Fix it in the Mix

PLEASE NOTE: This article has been archived. It first appeared on in August 1998, contributed by then Editor-in-Chief Rip Rowan and Media and Mastering Editor Lionel Dumond. We will not be making any updates to the article. Please visit the home page for our latest content. Thank you!

How Not to Get a Good Recording

When I was first starting out as a musician, I was blown away by even small recording studios.

The studio where my band was cutting its teeth was a little garage operation. The owner had converted the utility room and garage into a control room and a studio. This was pre-ADAT, with a 16-track digital recorder, a 24×16 mixer, a couple of DATs, some standard rack effects (DBX compressors, Eventide Harmonizer, Yamaha reverbs, etc.), and a few decent mics.

The problem with the studio was that the recording space was dead. Dead-dead-deadsky. Over a foot of fiberglass insulation and sandbags had eaten the life right out of the room. The Yamaha piano, normally a bright instrument, sounded limp. You couldn’t get a guitar to feed back. The drum booth, about the size of a phone booth, was too small to allow the full tone of the kick drum to develop, and the cymbals would just kill you.

Of course the point of all that insulation and sandbagging was to keep the sound out of the neighborhood. It worked. Metallica could have loaded their entire PA into that room and be completely inaudible outside. Hell, it would have been almost inaudible inside!

The reason the room sounded dead was because – even with a foot of fiberglass insulation – bass frequencies below 200 Hz were not being absorbed. Everything else was being very well absorbed. The result was as if you plugged in a room reverb and filtered off the mids and highs from the reverb. A heaping spoonful of low frequency mud. Early, low frequency reflections created in a small, dead room cause the bass frequencies to be overly loud and unclear.

Moreover, the sound of some instruments like snare drum, piano and electric guitar are created in large part by the interaction of the instrument with the room. All instruments interact with the room, of course, but some instruments are particularly affected. And in this room, these critical instruments were lame. You simply cannot record a quality rock song with a dead snare and dead guitars.

Dead sound in the studio means dead sound on tape. No matter what outboard effect you like, you can’t polish a turd into a diamond. Garbage in = garbage out.

No matter what we would say about the sound we were getting, the monkey running that studio had a single, irritating reply:
“We’ll fix it in the mix.”
And no matter how long and hard we would mix that puppy, we’d get crap. To which there was the second, even more irritating bullshit response:
“We’ll fix that in mastering.”
Later, I heard the comeback to these irritating statements that I wish I had known then. This quote came not from a music guru but from the Father of Business Process Reengineering – Dr. Michael Hammer – who said:
“‘FIX’ is something you do to a CAT!!!”
He is so right. Some things can’t be fixed, but need to be blown up and started over. The bad sounds created in this studio’s rooms were not surmountable with any downstream processing. They were just bad. All the wrong harmonics had been captured. All the worst resonances were present. The mixes were mud. The instruments sounded small and distant. The room was just plain bad and it sounded that way on tape.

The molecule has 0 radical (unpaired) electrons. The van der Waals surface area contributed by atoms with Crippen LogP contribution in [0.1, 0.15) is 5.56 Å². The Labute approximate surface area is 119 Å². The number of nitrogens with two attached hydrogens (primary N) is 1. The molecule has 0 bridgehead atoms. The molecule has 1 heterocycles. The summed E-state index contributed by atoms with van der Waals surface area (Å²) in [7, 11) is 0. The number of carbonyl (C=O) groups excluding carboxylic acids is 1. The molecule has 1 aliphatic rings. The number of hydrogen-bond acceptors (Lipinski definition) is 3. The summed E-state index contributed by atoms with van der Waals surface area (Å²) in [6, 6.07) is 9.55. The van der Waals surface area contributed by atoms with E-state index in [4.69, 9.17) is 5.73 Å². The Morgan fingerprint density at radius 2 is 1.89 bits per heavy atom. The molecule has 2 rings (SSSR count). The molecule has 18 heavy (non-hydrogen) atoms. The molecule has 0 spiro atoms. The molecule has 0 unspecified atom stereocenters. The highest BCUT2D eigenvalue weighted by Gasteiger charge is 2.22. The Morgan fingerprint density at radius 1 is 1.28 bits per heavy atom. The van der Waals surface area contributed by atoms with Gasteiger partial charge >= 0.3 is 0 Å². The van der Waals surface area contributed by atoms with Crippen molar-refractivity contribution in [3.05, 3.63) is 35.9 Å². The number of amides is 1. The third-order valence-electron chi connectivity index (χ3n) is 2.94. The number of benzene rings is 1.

Bad mics can do the same thing as a bad room. Take the ubiquitous Shure SM-57. One of the most easily spotted mics in any rock studio. Not a bad mic at all. Sometimes, in certain applications it’s the mic that sounds the very best. But, the SM-57 can be a little harsh in the upper-mids (~4KHz) and a little “covered up” (poor transient response, and poor response above 8K).

If you’re not quite happy with the sound of that 57 on that snare or guitar, and you have a choice, then try a Sennheiser 421 or an AT-4050. Both of these are great mics on a guitar or snare, and though they add a similar character as a 57, they have more body and brightness. It’s a better idea than going with the 57 and saying “we’ll fix it in the mix.”

Mic preamps are another culprit. Preamps can make a warm sound brittle, and can soften or slur transients. This effect is most apparent on sizzly-clear instruments like cymbals. If you’re using a small-diaphragm condenser to record hi-hats, and you find your hats are lacking in high-end definition, question your mic preamp.

The advent of low-cost home studios has brought the issue to a head. Home and project studios do not have a plethora of great mics, and usually do not have a great-sounding large room. Often, everything is close-miked. The sound is very “direct” with no space, no room for the instruments to breathe.

In the end there are few rules, but there are some helpful principles:

1. Make use of the space you have. Use the living room, bathroom, bedroom and the kitchen. Definitely use the garage when applicable. Move the furniture out of the biggest room to make it more reflective. Get some sounds happening in that space.

2. If you’re building or customizing a space for a project studio, DON’T OVERDAMP!! Pay attention to bass frequencies and flutter echoes. For the bass, you need bass traps. Foam won’t do it. For flutter echoes, put up diffusers, not absorbers. A bookcase randomly stacked with books will do the trick nicely. A tall ceiling does wonders. In the end your room should still have a “sound”, and not be totally dead. Remember that absorbers don’t soundproof. All the Sonex foam in the world won’t stop the sound from going right through the walls.